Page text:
October 16, 2018

October 16, 2018

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October 15, 2018

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DOE Fast Tracks Small Scale LNG Exports and Provides Assurance on Export Orders

The Department of Energy (DOE) recently acted in two separate orders to clear the path for small volume exports of LNG and allay concerns about the durability of its export authorizations.  In July, 2018, DOE adopted a rule to streamline its standards and process for approving small-scale LNG exports.  In a separate policy statement issued in June,  DOE put to rest industry concerns that it may rescind LNG export authorizations, stating firmly that it “does not foresee a scenario” under which it would rescind an authorization to export LNG.  For current and future investors in LNG export projects and their customers, these two developments appear to underscore DOE’s commitment to removing unnecessary barriers to LNG exports.

Background

Under the Natural Gas Act (NGA), DOE authorizes proposed exports of natural gas that are consistent with the public interest.  Exports to countries with which the United States has a free trade agreement (FTA) are deemed in the public interest by the NGA and must be authorized “without modification or delay.”  However, for exports to countries without an FTA (non-FTA countries), DOE conducts an informal adjudication and authorizes a proposed export unless it is shown to not be consistent with the public interest.  The adjudication can be lengthy and contentious, with issues often raised about the environmental and economic impacts of exporting the gas.  With the growing business potential for increasing LNG exports, there is significant political pressure for DOE to speed up its review and provide regulatory certainty.

The small-scale export rule

Under the new rule, DOE will expedite the approval process for “small-scale” exports of  natural gas to non-FTA countries.  According to DOE, there is an emerging market for the sale of small volumes of natural gas to countries primarily in the Caribbean, and Central and South America.  Small-scale sales are a solution to practical and economic constraints that limit large-scale exports to those regions.  Small-scale exports typically originate from existing facilities in the U.S. and are transported relatively short distances on container ships and barges.  DOE believes facilitating small-scale exports will allow for greater diversity and competition in the natural gas market, consistent with the public interest.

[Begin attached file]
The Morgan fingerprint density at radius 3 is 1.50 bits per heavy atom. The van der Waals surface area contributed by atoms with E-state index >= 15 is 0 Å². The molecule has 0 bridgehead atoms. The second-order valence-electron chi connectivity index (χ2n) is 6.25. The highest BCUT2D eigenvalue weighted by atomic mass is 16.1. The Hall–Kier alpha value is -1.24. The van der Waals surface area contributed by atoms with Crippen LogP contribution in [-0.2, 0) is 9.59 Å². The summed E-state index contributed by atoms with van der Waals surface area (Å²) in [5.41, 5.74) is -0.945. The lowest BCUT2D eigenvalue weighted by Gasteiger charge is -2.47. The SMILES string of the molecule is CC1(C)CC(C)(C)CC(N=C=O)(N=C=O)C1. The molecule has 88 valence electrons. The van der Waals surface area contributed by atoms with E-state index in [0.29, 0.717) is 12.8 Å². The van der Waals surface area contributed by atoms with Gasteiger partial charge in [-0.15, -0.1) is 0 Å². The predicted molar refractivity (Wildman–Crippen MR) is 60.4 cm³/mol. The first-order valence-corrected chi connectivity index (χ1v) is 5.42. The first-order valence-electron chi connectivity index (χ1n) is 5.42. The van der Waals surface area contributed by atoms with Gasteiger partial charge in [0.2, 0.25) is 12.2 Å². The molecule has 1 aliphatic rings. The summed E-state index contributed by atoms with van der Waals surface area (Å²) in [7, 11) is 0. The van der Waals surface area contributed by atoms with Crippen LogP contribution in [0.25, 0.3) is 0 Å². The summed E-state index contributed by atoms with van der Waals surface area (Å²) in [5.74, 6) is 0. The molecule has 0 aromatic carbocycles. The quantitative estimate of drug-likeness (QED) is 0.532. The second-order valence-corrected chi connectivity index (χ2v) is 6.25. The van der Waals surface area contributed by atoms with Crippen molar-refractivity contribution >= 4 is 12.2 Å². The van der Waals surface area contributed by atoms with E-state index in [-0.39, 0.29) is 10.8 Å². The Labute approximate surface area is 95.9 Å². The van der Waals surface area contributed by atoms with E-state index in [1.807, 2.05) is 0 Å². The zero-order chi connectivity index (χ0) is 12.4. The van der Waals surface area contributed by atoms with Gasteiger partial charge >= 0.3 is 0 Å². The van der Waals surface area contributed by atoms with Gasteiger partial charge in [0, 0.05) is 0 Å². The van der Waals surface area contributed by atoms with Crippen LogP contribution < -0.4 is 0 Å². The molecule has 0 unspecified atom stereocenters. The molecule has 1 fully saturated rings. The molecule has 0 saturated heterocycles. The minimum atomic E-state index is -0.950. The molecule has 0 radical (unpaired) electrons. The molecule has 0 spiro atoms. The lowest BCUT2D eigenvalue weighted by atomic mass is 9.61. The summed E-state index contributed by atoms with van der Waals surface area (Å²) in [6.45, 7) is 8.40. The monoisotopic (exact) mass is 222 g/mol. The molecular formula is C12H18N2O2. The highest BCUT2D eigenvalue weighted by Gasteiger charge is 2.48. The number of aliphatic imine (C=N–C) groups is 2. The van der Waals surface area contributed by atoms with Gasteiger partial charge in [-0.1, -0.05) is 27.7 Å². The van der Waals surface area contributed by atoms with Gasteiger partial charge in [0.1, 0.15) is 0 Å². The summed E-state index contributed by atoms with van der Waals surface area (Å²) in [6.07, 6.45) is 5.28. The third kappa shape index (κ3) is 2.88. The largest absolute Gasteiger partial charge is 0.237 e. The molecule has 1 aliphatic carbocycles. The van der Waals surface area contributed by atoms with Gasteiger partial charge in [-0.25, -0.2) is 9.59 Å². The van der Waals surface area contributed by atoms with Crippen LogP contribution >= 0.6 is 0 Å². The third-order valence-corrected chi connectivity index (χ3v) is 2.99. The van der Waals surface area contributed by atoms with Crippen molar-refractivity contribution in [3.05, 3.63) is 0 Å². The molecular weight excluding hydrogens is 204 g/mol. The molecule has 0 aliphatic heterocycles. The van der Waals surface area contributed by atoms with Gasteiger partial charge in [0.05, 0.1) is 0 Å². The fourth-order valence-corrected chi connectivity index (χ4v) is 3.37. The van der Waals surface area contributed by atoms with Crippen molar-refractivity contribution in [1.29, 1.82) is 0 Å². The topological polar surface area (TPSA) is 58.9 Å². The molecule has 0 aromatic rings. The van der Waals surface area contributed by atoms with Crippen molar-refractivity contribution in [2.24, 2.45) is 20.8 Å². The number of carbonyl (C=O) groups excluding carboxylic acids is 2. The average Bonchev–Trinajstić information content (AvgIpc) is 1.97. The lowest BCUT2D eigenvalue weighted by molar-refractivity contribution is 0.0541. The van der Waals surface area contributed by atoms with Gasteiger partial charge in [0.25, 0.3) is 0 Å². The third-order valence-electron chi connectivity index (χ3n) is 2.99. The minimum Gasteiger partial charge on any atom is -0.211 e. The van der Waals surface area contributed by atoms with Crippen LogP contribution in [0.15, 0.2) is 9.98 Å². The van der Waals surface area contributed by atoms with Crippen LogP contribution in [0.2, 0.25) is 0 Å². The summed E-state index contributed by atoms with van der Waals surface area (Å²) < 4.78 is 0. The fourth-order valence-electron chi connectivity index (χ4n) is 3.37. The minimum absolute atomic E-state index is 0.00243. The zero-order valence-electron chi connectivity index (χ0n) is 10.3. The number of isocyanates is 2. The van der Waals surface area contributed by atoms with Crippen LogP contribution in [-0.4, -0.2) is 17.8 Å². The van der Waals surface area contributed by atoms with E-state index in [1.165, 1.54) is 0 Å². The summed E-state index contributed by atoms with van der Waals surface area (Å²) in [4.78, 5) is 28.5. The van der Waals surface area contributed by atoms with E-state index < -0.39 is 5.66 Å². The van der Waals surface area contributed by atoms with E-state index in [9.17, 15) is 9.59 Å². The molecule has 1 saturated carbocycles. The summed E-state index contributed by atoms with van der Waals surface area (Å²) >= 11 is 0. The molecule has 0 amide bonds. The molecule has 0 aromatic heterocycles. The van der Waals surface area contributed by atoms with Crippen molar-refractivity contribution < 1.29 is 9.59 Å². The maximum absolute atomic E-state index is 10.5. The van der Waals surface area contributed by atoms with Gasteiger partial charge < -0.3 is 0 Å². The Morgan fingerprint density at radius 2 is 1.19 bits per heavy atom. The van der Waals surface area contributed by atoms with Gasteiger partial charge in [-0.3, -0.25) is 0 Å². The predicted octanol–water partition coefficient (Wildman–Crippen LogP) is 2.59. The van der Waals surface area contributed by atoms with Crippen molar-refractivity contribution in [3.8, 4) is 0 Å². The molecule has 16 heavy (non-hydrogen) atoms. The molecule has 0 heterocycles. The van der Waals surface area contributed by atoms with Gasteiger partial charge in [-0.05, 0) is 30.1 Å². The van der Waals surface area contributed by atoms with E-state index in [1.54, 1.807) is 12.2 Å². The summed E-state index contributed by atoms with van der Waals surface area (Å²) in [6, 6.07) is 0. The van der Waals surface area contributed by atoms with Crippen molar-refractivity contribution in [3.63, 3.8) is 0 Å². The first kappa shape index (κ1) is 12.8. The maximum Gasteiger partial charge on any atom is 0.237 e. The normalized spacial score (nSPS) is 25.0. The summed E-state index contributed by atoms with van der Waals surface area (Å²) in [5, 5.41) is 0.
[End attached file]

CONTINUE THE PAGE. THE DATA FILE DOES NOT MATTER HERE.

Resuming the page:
Any non-FTA export application that meets the criteria for a “small-scale natural gas export” will be deemed consistent with the public interest and DOE will issue an authorization on an expedited basis.  There are two criteria for a “small-scale natural gas export”:

The proposed export is for volumes up to 51.75 Bcf/year.  DOE says this volume criterion is consistent with industry practice for the emerging small-scale export market and is based on industry standards for defining “small-scale LNG.”[1]

The application does not require an EIS or EA.  The application must be eligible for a categorical exclusion under DOE’s National Environmental Protection Act (NEPA) regulations.  The categorical exclusion most commonly used in this context applies to natural gas import or export activities requiring minor operational changes to existing projects but no new construction.